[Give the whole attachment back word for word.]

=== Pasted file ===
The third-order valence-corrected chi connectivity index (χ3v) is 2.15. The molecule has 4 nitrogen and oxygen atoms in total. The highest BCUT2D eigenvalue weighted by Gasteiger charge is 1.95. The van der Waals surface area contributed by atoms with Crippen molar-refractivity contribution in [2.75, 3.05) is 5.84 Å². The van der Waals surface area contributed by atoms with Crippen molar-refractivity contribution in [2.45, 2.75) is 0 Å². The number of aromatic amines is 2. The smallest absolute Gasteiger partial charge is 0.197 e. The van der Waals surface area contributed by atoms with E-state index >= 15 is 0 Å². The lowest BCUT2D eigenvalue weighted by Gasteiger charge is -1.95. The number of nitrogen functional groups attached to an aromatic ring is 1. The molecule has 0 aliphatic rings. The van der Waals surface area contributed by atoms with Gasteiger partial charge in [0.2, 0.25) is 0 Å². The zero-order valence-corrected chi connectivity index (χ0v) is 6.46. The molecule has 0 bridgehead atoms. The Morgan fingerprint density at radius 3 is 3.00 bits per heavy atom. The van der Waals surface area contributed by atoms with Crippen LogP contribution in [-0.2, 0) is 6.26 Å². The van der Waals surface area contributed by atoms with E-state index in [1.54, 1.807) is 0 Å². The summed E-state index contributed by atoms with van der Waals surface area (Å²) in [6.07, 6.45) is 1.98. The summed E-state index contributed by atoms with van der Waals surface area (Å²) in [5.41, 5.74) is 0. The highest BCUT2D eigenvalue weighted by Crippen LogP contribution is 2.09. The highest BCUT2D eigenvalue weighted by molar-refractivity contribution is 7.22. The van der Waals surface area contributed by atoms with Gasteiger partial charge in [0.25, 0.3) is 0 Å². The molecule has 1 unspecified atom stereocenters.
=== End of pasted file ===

The third-order valence-corrected chi connectivity index (χ3v) is 2.15. The molecule has 4 nitrogen and oxygen atoms in total. The highest BCUT2D eigenvalue weighted by Gasteiger charge is 1.95. The van der Waals surface area contributed by atoms with Crippen molar-refractivity contribution in [2.75, 3.05) is 5.84 Å². The van der Waals surface area contributed by atoms with Crippen molar-refractivity contribution in [2.45, 2.75) is 0 Å². The number of aromatic amines is 2. The smallest absolute Gasteiger partial charge is 0.197 e. The van der Waals surface area contributed by atoms with E-state index >= 15 is 0 Å². The lowest BCUT2D eigenvalue weighted by Gasteiger charge is -1.95. The number of nitrogen functional groups attached to an aromatic ring is 1. The molecule has 0 aliphatic rings. The van der Waals surface area contributed by atoms with Gasteiger partial charge in [0.2, 0.25) is 0 Å². The zero-order valence-corrected chi connectivity index (χ0v) is 6.46. The molecule has 0 bridgehead atoms. The Morgan fingerprint density at radius 3 is 3.00 bits per heavy atom. The van der Waals surface area contributed by atoms with Crippen LogP contribution in [-0.2, 0) is 6.26 Å². The van der Waals surface area contributed by atoms with E-state index in [1.54, 1.807) is 0 Å². The summed E-state index contributed by atoms with van der Waals surface area (Å²) in [6.07, 6.45) is 1.98. The summed E-state index contributed by atoms with van der Waals surface area (Å²) in [5.41, 5.74) is 0. The highest BCUT2D eigenvalue weighted by Crippen LogP contribution is 2.09. The highest BCUT2D eigenvalue weighted by molar-refractivity contribution is 7.22. The van der Waals surface area contributed by atoms with Gasteiger partial charge in [0.25, 0.3) is 0 Å². The molecule has 1 unspecified atom stereocenters.